------------------
    Richard Nester
    Orrville (OH) Fire Dept.

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  • Guest's Avatar
    Guest replied
    This is a very good cause and you should be commended for doing this. It can be time-consuming, but it is worth it. Our department has been doing it for probably the last ten years. Started of every 2 yrs, then the one principal only wanted once every 3-4, but now back to every 2. We have usually 4 students who are our "victims" and we have them placed in the car, covered by a tarp on the football field. Then the kids come out and the accident happens. Everything is done in real time and we get anyone and everyone who would be involved there to play a part. You can email me if you have some questions and I will try to get you some information. [email protected]
    Good luck with it.

    Leave a comment:


  • Guest's Avatar
    Guest replied
    Thank everyone for your input. This project is very near and dear to so many and we hope to drive home the importance of DUI accidents'.

    Fireboy442 thank you for your feedback. Young adults are very hard to get though to and this is one of the things that will be the most difficult to overcome with the presentation. As it maybe we do have at least 4 people that I can think of off the top of my head that we could ask. If I need any advice for you I will send you an e-mail. Thank for you time and thoughts. It is always' nice in this day and age to see a young man interested in the service!

    Capt. Clay thank you for your post. I will try to get in touch with the people in San Marcos and get over there to see their presentation.

    Sorry that I don't have time to say thank you to everyone individually, but to:
    Sccarescue,Bikefire,ccsr12,HYTHE FIRE DEPARTMENT,ElmerA,Rirstin,Mark/cvarc, and F52 Westside. THANK YOU ALL!!

    ------------------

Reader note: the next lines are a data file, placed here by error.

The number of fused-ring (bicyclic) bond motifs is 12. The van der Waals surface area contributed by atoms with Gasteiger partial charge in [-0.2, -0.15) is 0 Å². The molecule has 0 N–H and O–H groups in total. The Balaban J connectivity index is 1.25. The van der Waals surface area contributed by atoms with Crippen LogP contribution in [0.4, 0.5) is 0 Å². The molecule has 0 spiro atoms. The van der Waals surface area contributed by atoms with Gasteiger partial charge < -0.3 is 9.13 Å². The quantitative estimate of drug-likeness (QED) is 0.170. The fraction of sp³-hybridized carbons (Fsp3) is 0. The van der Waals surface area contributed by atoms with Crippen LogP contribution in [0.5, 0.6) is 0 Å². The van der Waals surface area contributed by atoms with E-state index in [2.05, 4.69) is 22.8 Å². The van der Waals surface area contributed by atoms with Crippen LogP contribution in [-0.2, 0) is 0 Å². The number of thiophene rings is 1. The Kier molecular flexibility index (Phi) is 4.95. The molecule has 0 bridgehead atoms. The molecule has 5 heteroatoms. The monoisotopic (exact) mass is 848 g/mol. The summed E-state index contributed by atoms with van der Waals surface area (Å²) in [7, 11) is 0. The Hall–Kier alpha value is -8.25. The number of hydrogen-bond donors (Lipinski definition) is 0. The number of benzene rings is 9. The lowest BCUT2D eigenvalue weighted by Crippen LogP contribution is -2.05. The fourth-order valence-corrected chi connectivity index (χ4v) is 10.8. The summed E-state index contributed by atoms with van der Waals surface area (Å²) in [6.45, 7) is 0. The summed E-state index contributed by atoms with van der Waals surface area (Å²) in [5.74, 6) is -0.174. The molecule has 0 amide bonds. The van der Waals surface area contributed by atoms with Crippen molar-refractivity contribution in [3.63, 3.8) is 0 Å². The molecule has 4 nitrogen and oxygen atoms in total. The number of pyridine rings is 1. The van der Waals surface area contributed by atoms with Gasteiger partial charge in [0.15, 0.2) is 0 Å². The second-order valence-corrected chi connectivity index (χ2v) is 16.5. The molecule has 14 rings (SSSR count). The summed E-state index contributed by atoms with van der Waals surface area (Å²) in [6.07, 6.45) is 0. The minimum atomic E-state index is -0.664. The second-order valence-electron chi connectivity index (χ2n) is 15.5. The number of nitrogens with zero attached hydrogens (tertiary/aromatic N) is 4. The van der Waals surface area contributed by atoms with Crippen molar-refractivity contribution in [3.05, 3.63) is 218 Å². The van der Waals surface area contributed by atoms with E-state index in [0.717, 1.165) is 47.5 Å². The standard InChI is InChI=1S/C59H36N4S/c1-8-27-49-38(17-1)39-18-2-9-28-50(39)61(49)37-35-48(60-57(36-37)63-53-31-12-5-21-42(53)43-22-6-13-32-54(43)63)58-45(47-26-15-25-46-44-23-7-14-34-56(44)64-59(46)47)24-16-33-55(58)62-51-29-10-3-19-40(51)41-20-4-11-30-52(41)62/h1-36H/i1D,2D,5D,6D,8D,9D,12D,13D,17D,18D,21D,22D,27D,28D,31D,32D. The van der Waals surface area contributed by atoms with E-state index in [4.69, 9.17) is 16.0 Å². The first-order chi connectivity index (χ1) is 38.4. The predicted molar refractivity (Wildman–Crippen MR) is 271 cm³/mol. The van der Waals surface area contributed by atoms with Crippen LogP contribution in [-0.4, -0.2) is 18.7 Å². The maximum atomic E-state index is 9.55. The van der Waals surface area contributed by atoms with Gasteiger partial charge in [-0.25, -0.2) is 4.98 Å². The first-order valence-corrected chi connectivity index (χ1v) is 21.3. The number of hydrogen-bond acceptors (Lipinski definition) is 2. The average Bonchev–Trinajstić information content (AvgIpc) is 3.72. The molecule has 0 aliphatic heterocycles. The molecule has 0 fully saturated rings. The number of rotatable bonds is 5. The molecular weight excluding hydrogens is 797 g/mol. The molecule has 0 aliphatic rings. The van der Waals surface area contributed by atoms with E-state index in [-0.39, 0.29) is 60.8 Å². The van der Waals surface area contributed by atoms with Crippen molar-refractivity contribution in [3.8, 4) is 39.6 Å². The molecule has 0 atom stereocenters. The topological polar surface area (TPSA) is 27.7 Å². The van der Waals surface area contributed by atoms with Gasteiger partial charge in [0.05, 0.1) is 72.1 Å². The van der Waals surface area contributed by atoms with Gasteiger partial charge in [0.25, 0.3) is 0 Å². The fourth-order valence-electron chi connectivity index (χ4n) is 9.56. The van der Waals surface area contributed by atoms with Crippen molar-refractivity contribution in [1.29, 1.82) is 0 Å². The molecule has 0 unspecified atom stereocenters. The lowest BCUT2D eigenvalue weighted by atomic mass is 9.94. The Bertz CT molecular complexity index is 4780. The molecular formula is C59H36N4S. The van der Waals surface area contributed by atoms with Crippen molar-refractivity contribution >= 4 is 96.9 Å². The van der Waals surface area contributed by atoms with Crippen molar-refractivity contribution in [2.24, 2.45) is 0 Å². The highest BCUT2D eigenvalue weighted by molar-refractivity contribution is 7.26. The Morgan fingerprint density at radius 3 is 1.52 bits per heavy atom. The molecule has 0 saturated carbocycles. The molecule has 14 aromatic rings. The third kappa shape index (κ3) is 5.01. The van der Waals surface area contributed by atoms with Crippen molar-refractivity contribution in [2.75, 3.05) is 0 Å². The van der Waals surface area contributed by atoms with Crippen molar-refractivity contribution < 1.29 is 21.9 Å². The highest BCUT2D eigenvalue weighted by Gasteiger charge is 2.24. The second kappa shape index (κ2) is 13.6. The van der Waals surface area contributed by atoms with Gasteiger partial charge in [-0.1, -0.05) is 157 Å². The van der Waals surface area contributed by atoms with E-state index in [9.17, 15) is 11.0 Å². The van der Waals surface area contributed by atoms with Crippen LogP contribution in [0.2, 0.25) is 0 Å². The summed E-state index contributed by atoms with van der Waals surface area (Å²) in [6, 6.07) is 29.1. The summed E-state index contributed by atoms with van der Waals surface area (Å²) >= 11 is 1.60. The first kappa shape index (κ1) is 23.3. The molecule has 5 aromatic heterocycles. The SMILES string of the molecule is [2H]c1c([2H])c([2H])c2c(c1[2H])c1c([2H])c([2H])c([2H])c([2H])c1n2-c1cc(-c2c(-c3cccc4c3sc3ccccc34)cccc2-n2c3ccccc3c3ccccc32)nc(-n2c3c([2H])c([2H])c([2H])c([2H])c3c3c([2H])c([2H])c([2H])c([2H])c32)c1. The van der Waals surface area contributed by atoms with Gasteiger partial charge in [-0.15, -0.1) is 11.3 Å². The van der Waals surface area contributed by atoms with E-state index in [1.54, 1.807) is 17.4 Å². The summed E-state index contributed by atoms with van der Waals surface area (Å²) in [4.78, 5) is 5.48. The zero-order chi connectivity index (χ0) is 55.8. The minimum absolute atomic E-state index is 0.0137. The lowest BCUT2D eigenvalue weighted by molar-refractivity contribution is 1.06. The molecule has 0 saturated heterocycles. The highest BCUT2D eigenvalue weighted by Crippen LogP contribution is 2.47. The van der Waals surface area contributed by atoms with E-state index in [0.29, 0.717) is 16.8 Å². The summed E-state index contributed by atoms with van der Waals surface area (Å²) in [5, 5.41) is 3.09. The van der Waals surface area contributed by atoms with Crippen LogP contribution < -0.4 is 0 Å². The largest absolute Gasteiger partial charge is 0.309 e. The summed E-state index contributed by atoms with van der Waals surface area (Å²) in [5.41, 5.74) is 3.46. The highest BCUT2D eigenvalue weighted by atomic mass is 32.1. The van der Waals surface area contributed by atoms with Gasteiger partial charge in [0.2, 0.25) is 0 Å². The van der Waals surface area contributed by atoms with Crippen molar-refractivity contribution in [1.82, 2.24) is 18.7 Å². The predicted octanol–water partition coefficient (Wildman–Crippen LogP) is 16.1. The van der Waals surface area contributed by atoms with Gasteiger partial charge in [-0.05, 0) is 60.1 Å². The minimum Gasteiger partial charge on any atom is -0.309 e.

SERVING FOR PRIDE
    PROUD TO SERVE!

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  • Guest's Avatar
    Guest replied
    James, I would suggest contacting the San Marcos Fire Department. They have been putting on a presentation for the last few years concerning this issue. The whole thing is called "Shattered Dreams" and is a two day event. The first day involves the student body witnessing the wreck from the time of the first arriving engine on, including the makeup and transport, extrication,etc.. Through out the same day, someone dressed as the Grim Reaper removes a student from class every fifteen minutes showing how often a person dies from DWI. The student is out of school for the rest of the day and put with the rest of the "victims" to reflect on what is going on. The victims spend the night secluded from everyone, including their parents, and write down their thoughts on the subject. Their parents, in turn, do the same as if their children were taken from them. The next day at a school assembly, some of the "victims" and parents stories are read to the student body.
    I personally haven't witnessed this program, but this year I am trying to participate in it since my dept. surrounds the city and we see a lot of the wrecks. It is supposed to happen March 7-8, I believe, and sounds like something worth checking out. Hope this helps.

    ------------------
    Be safe, have fun!
    Captain Clay Rheinlander
    South Hays Fire & Rescue
    LEATHER FOREVER!!